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Peer support after neonatal intensive care unit (NICU) discharge: can parent navigation improve parental mental health and infant outcomes?
Investigator (PI): Fratantoni, Karen
Performing Organization (PO): (Current): Children's National Health System / (888) 884-2327
Supporting Agency (SA): Patient-Centered Outcomes Research Institute (PCORI)
Initial Year: 2015
Final Year: 2019
Record Source/Award ID: PCORI/IHS-1403-11567
Funding: Total Award Amount: $2,142,794
Award Type: Contract
Award Information: PCORI: More information and project results (when completed)
Abstract: Annually, more than 400,000 US newborns require neonatal intensive care unit (NICU) care for prematurity, congenital anomalies, or complex medical conditions. NICU infants have increased risk of long-term disability, including cerebral palsy, deafness, blindness, and developmental delays, and many are classified as children with special health care needs (CSHCN), or those who have or are at increased risk for a chronic physical, developmental, behavioral, or emotional condition and who also require health and related services of a type or amount beyond that required by children generally. NICU parents report increased anxiety and stress during and after the NICU stay. Short-term peer-to-peer "buddy" programs decrease stress, anxiety, and depression for mothers of NICU babies during hospitalization. No studies have evaluated the effects of long-term peer support for parents of NICU graduates on parent anxiety, depression, self-efficacy, and infant health. In Washington DC, Children's National (CN) provides medical home services to CSHCN through the Goldberg Center for Community Pediatric Health's 7 NCQA Patient Centered Medical Homes. Since 2009, the Goldberg Center has provided support to CSHCN and their families through its Parent Navigator Program (PNP). Parent Navigators (PNs) are CSHCN parents employed by CN to provide peer emotional support, access to community resources, and assistance with navigating complicated health systems. We believe NICU graduates and their caregivers would benefit from peer-to-peer support provided by PNs after discharge. There are no data regarding the impact of PNs on patient and family outcomes of the NICU graduate. Therefore, the objectives of this study are to assess the impact of a PNP on parental self-efficacy, stress, anxiety, and depression, as well as infant health care utilization (ED visits, hospitalizations, primary care visits) and immunization status. We will initially conduct focus groups with families who currently have a child in the NICU, families of recent NICU graduates, NICU staff, and current PNs to determine helpful supports for families and inform our PN intervention. We will then enroll and randomize 420 NICU graduates to receive either PN for 12 months (intervention group) or care notebook upon discharge (comparison group). We will obtain baseline, 1-week, 6-week, and 3-, 6-, and 12-month data on caregiver self-efficacy, stress, anxiety, and depression; infant health care utilization and immunization status. We anticipate that this simple intervention will increase self-efficacy in caregivers, reduce stress, anxiety, and depression, in turn resulting in improved health outcomes for the infant.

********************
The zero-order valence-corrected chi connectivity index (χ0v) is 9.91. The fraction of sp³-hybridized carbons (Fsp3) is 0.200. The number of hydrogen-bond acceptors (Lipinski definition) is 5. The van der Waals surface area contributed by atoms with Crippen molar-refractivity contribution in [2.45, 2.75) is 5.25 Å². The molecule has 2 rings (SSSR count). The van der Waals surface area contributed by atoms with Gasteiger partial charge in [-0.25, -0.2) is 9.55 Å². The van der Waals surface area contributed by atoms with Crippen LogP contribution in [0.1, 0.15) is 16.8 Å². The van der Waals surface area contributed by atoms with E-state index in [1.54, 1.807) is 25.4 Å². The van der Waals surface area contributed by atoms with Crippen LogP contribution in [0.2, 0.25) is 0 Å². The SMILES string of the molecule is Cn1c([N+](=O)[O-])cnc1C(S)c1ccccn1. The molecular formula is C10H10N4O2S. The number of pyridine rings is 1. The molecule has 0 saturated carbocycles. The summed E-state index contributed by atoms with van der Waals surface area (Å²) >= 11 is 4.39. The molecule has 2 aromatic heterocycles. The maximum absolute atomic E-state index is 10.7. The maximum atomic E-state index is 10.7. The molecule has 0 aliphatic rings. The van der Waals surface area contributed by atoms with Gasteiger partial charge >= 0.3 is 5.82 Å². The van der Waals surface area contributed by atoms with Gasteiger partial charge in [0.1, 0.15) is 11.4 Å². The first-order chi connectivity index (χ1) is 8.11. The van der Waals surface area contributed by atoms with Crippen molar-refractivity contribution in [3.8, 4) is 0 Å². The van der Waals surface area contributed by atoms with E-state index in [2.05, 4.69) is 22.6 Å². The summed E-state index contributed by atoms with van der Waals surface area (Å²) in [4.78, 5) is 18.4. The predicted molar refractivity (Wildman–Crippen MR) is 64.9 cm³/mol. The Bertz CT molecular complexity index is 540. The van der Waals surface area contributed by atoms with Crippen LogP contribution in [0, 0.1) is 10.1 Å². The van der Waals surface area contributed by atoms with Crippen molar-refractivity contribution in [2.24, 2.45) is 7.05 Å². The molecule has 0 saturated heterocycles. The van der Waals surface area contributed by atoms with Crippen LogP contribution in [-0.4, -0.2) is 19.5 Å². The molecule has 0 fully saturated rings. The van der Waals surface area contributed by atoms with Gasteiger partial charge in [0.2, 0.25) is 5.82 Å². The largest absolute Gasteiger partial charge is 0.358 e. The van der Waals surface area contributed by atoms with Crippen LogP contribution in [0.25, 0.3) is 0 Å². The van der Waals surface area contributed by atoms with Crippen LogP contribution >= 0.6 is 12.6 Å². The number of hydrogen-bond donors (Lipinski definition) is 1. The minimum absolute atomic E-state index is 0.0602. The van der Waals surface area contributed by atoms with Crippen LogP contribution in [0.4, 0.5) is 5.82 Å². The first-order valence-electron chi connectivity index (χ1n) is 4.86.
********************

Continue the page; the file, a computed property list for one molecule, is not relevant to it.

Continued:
MeSH Terms:
  • Anxiety /prevention & control
  • /therapy
  • Depression /prevention & control
  • /therapy
  • District of Columbia
  • Emotions
  • Focus Groups
  • Hospitals, Pediatric
  • Humans
  • Immunization Programs
  • * Intensive Care Units, Neonatal
  • Intensive Care, Neonatal /*organization & administration
  • Outcome Assessment, Health Care
  • Parents
  • Patient-Centered Care /*organization & administration
  • Randomized Controlled Trials as Topic
  • Risk
  • Social Support
Country: United States
State: District of Columbia
Zip Code: 20010
UI: 20152245
Project Status: Completed
Record History: ('2017: Project extended to 2019.',)